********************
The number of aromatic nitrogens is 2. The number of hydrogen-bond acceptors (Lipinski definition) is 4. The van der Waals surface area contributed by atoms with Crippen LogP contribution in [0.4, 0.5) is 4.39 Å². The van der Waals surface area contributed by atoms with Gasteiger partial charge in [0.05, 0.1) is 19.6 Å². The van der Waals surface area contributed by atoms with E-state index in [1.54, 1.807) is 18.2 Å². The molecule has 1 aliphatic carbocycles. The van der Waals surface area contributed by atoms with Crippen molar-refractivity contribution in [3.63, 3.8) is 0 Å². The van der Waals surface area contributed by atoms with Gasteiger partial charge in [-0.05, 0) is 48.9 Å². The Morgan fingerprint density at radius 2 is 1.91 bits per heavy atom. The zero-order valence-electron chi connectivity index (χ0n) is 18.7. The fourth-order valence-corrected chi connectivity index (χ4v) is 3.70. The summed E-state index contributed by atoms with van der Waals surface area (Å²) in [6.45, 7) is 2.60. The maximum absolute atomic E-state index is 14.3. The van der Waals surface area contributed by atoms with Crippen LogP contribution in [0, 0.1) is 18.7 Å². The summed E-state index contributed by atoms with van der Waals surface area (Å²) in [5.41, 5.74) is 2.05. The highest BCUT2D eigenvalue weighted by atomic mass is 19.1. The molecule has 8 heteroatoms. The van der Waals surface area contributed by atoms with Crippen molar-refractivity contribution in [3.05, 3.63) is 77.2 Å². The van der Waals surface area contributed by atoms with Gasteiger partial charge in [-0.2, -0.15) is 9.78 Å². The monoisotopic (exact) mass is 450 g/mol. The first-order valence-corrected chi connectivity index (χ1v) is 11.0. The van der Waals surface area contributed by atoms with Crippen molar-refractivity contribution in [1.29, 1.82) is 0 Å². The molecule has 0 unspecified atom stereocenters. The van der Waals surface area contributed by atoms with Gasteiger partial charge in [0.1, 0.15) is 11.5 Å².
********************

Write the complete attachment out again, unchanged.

The number of aromatic nitrogens is 2. The number of hydrogen-bond acceptors (Lipinski definition) is 4. The van der Waals surface area contributed by atoms with Crippen LogP contribution in [0.4, 0.5) is 4.39 Å². The van der Waals surface area contributed by atoms with Gasteiger partial charge in [0.05, 0.1) is 19.6 Å². The van der Waals surface area contributed by atoms with E-state index in [1.54, 1.807) is 18.2 Å². The molecule has 1 aliphatic carbocycles. The van der Waals surface area contributed by atoms with Crippen molar-refractivity contribution in [3.63, 3.8) is 0 Å². The van der Waals surface area contributed by atoms with Gasteiger partial charge in [-0.05, 0) is 48.9 Å². The Morgan fingerprint density at radius 2 is 1.91 bits per heavy atom. The zero-order valence-electron chi connectivity index (χ0n) is 18.7. The fourth-order valence-corrected chi connectivity index (χ4v) is 3.70. The summed E-state index contributed by atoms with van der Waals surface area (Å²) in [6.45, 7) is 2.60. The maximum absolute atomic E-state index is 14.3. The van der Waals surface area contributed by atoms with Crippen LogP contribution in [0, 0.1) is 18.7 Å². The summed E-state index contributed by atoms with van der Waals surface area (Å²) in [5.41, 5.74) is 2.05. The highest BCUT2D eigenvalue weighted by atomic mass is 19.1. The molecule has 8 heteroatoms. The van der Waals surface area contributed by atoms with Crippen molar-refractivity contribution in [3.05, 3.63) is 77.2 Å². The van der Waals surface area contributed by atoms with Gasteiger partial charge in [-0.2, -0.15) is 9.78 Å². The monoisotopic (exact) mass is 450 g/mol. The first-order valence-corrected chi connectivity index (χ1v) is 11.0. The van der Waals surface area contributed by atoms with Crippen molar-refractivity contribution in [1.29, 1.82) is 0 Å². The molecule has 0 unspecified atom stereocenters. The van der Waals surface area contributed by atoms with Gasteiger partial charge in [0.1, 0.15) is 11.5 Å².